David Fanning began his filmmaking career as a young journalist in South Africa. His first films, AMABANDLA AMAAFRIKA (1970) and THE CHURCH AND APARTHEID (1972), produced for BBC-TV, dealt with race and religion in his troubled homeland. He came to the U.S. in 1973 and began producing and directing local and national documentaries for KOCE, a public television station in California. His film DEEP SOUTH, DEEP NORTH (1973) was a PBS/BBC co-production and the first in a long succession of collaborations between U.S. and European television. In 1977, David Fanning came to WGBH Boston to start the international documentary series WORLD. As executive producer, he produced and presented over fifty films for PBS in five years. With director Antony Thomas, Mr. Fanning produced and co-wrote DEATH OF A PRINCESS (1980). Then in 1982, again with Thomas, he produced FRANK TERPIL: CONFESSIONS OF A DANGEROUS MAN, which won the Emmy Award for best investigative documentary.

In 2004, David Fanning received the Columbia Journalism Award, the highest honor awarded by the faculty of the Columbia University Graduate School of Journalism, recognizing "Singular journalistic performance in the public interest... David Fanning and his signature program, FRONTLINE, have turned a commitment to probing journalism and public service into an enduring national conversation, without which far too many important issues would remain veiled or hidden altogether."

David Fanning and his wife, the television writer and producer Renata Simone, live in Marblehead, Massachusetts.

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Sherry Jones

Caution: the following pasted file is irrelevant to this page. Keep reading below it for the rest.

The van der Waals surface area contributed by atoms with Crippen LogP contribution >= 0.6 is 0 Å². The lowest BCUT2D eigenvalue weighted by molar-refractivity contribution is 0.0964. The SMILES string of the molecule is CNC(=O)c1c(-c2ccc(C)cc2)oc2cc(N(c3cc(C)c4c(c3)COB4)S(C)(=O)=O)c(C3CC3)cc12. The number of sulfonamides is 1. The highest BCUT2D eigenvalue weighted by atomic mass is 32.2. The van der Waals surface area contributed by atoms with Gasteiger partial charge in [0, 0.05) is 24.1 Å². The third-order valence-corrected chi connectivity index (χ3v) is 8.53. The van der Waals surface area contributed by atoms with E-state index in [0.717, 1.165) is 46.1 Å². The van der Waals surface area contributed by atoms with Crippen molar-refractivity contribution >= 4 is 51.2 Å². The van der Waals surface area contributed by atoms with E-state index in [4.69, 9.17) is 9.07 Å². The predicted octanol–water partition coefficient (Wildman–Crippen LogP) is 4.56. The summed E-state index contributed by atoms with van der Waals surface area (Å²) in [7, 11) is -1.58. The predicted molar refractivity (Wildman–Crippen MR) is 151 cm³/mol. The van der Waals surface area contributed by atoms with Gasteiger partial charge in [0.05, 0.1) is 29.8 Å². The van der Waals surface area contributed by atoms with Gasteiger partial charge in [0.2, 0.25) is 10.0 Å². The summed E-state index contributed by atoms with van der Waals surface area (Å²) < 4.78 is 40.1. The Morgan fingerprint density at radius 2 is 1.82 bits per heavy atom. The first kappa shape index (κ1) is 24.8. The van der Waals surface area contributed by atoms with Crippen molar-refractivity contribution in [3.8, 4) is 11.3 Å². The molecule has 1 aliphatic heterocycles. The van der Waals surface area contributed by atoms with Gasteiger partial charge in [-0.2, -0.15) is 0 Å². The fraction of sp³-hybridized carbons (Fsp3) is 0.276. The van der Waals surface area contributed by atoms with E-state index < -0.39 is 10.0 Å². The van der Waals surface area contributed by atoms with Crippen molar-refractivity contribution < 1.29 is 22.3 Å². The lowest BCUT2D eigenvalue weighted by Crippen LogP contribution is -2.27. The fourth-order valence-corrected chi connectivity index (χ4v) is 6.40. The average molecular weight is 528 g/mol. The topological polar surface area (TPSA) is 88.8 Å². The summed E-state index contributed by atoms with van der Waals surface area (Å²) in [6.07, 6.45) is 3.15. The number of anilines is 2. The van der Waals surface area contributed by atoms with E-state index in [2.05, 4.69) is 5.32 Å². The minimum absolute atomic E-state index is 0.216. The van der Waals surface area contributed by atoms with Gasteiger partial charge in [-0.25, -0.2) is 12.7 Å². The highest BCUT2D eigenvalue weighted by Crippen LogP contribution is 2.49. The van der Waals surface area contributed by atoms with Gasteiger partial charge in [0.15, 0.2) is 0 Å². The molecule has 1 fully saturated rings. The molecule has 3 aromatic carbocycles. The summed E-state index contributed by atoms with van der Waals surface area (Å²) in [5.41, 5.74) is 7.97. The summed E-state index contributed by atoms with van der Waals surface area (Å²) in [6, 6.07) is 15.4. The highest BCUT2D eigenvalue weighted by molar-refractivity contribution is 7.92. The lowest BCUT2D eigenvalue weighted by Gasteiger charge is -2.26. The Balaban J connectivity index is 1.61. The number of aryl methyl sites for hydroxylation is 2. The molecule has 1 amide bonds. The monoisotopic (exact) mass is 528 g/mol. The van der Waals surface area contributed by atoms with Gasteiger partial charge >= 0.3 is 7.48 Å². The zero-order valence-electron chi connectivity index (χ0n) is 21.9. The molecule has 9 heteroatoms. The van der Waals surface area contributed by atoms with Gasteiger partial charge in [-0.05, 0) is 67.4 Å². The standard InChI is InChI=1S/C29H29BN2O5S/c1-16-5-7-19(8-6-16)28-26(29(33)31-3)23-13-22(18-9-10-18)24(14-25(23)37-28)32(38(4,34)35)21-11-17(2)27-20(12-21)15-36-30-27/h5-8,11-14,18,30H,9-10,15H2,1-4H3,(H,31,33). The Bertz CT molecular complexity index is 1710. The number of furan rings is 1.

Senior Producer

Sherry Jones is an award-winning producer with dozens of television documentaries to her credit.  She is based in Washington, D.C. and heads Washington Media Associates, an independent production company.

Jones’ films have won eight Emmy Awards – including three for Outstanding Investigative Journalism, three duPont-Columbia Awards for Excellence in Broadcast Journalism, three George Foster Peabody Awards for significant and meritorious achievement in broadcasting, two Robert F. Kennedy awards for outstanding coverage of the problems of the disadvantaged, three Edward R. Murrow awards from the Overseas Press Club of America, and two consecutive Silver Baton awards from the American Bar Association.
 
She has produced 25 films for the PBS documentary series, FRONTLINE, as well as many other programs for PBS including numerous special investigations with Bill Moyers, and the Emmy-winning WATERGATE PLUS 30: SHADOW OF HISTORY;  six documentaries based in the former Soviet Union - including the award-winning FRONTLINE special, RETURN OF THE CZAR,  the culmination of her ten years’ reporting in Russia; and three specials for ABC News including PETER JENNINGS REPORTING: THE MISSILES OF OCTOBER,  the story of the Cuban missile crisis from the points of view of all three countries involved; HIROSHIMA:  WHY THE BOMB WAS DROPPED,  broadcast on the 50th anniversary of Hiroshima; and in June 2004, PETER JENNINGS REPORTING: GUANTANAMOIn September, 2004, Jones produced 9/11: FOR THE RECORD, a NOW WITH BILL MOYERS special. 

Jones’ recent productions include DEAD WRONG: INSIDE AN INTELLIGENCE MELTDOWN, an examination of pre-Iraqi War intelligence that was initially broadcast in August, 2005, as a special edition of CNN PRESENTS, and  MOYERS ON AMERICA: CAPITOL CRIMES,  a 90-minute expose of the Jack Abramoff/Tom DeLay scandals, which was broadcast in October 2006, on PBS.

In addition to her work with Moyers and Jennings, Jones has also attracted several distinguished print journalists to collaborate on Washington Media productions - including award-winning journalist William Greider and Pulitzer Prize-winning writers Roger Wilkins and Garry Wills.

Jones is a Fellow of the National Security Archive in Washington, and has been honored as a "Woman of Vision" by Women in Film and Video.  She holds a Masters degree in Journalism from Northwestern University, and is a member of the Medill School of Journalism's Hall of Achievement.